Alan ColĂ­n Arce is a Graduate Research Assistant with the ETCL and was able to attend the Global Equity in Open Access Publishing workshop as part of his ongoing work with the lab.

On October 10th, 2023, librarians, scholars, and representatives of funding agencies and publishing platforms from across the Americas came together for the online workshop Global Equity in Open Access Publishing. This event was organized by CAPES, the Coordination of Superior Level Staff Improvement of the Brazilian Ministry of Education. The goal of the workshop was to bring policy organizations together to create a better understanding among the actors in scholarly publishing in the Americas, as well as reflecting on the current inequities in OA publishing, and proposing ideas for practical steps to foster inclusion.

This workshop was the third in a series of regional workshops developing practical mechanisms and action plans to remove barriers for readers and authors. The previous events aimed to gather the voices of participants in Africa and Europe, and the Asia Pacific region.

The event began with introductory remarks by Colleen Campbell from the Open Access 2020 initiative, followed by a viewing of extracts of 9 videos submitted by scholars and librarians from Canada, the United States, Brazil, and Argentina. The videos identified as shared challenges the increasing costs of Article Processing Charges (APCs), the scarcity of resources in Global South countries to pay for APCs, and the lack of transparency among commercial publishers to disclose how these charges are spent.

Despite the challenges, the videos also touched upon solutions and opportunities, such as the creation of library consortia to support diamond open access, the calls for supporting community-owned scholarly infrastructure, and the pressure employed by funding agencies demanding that data and publications are openly available.

In a panel discussion on the commonalities and differences of scholarly communication in the Americas, Craig Olsvik from the Canadian Research Knowledge Network discussed how substantial change is needed in research culture and assessment to ensure the long-term viability of open access and community-owned scholarly infrastructure. The other panel participant, Abel Packer from Scielo, explained that national open access policies may cause inequity because they are unevenly implemented. He also warned that diamond OA journals focused on topics such as democracy or equity may not be funded by governments or universities because of their political nature even if they are low-cost.

Throughout the event, the organizers launched polls to gather the perspectives of the participants. When asked what their main concern regarding open access publishing and global equity was, 41% of the over 80 participants listed the lack of institutional funds to support authors in publishing their work in open access.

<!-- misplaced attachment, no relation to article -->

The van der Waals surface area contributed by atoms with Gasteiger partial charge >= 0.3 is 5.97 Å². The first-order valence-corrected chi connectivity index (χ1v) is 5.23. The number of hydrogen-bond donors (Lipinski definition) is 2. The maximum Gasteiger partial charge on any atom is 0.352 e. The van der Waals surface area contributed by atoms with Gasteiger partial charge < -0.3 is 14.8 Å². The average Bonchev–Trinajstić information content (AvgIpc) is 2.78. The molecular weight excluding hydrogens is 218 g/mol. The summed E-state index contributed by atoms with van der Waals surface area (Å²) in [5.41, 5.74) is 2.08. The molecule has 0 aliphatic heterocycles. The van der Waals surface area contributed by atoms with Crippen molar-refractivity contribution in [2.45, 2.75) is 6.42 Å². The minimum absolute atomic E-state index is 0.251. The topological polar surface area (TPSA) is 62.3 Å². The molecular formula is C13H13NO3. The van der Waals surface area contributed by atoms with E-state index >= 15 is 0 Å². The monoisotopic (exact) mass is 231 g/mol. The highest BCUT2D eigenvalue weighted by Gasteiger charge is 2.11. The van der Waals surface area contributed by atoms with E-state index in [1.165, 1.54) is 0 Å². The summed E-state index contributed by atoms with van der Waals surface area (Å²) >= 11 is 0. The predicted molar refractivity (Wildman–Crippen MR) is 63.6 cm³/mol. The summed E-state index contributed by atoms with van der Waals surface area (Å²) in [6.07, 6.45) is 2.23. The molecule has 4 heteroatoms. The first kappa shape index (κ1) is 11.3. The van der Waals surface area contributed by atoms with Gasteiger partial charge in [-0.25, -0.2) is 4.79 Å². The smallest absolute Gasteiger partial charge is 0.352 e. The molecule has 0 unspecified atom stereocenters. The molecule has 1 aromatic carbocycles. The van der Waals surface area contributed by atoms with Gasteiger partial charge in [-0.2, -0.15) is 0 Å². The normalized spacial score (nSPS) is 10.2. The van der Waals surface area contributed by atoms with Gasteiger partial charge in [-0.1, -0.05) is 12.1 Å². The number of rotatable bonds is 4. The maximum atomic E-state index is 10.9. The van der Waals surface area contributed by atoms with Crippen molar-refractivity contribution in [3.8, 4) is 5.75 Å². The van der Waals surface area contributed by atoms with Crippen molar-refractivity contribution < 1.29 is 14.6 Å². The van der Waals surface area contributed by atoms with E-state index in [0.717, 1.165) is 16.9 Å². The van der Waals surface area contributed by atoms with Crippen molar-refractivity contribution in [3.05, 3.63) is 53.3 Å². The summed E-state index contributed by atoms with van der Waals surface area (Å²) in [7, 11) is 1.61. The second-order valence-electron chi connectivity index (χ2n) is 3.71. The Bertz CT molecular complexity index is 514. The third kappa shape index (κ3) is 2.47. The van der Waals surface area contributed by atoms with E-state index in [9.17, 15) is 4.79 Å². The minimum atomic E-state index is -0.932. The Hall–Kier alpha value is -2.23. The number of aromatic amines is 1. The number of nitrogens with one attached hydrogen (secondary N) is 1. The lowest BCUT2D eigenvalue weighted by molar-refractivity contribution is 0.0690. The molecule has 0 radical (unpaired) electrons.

In another poll, the attendees were asked to select the three most pressing issues in relation to equity in open access publishing to discuss in breakout rooms how to collaboratively remove the barriers to Open Access. The discussion, carried out in Spanish, English, and Portuguese, centered on the prohibitive pricing of OA publishing services, the lack of institutional funds to support authors publishing OA, and the research assessment criteria that favors Anglo-American, commercially owned journals.

The English breakout groups agreed that consortia and collaborations between institutions could strengthen open access and increase the pressure on commercial publishers to lower publishing and readership costs, pointing to the Higher Education Leadership Initiative for Open Scholarship (HELIOS) as an example.

The Spanish breakout group addressed the lack of criteria to define a fair cost of scholarly publishing and article processing charges. They also proposed the creation of national regulatory bodies that balanced the prohibitive costs charged by commercial publishers, and adjusting tenure and promotion policies so that they take into consideration the cultural context of each country.

Finally, the Portuguese breakout groups recognized that metrics and tenure and promotion requirements influenced the journals and the language where researchers publish. They also mentioned that multilingual publishing has larger costs that are a barrier to uptake. Regarding the fair pricing of publishing fees, they proposed considering the GDP and the purchase power of each country when determining how much authors pay for APCs.

The nine videos showed in the conference can be viewed at the conference website. The organizers of these events (which include Plan S and UNESCO) intend to share the outcomes with additional stakeholders in late 2023. In this dialogue, they intend to include commercial scholarly publishers.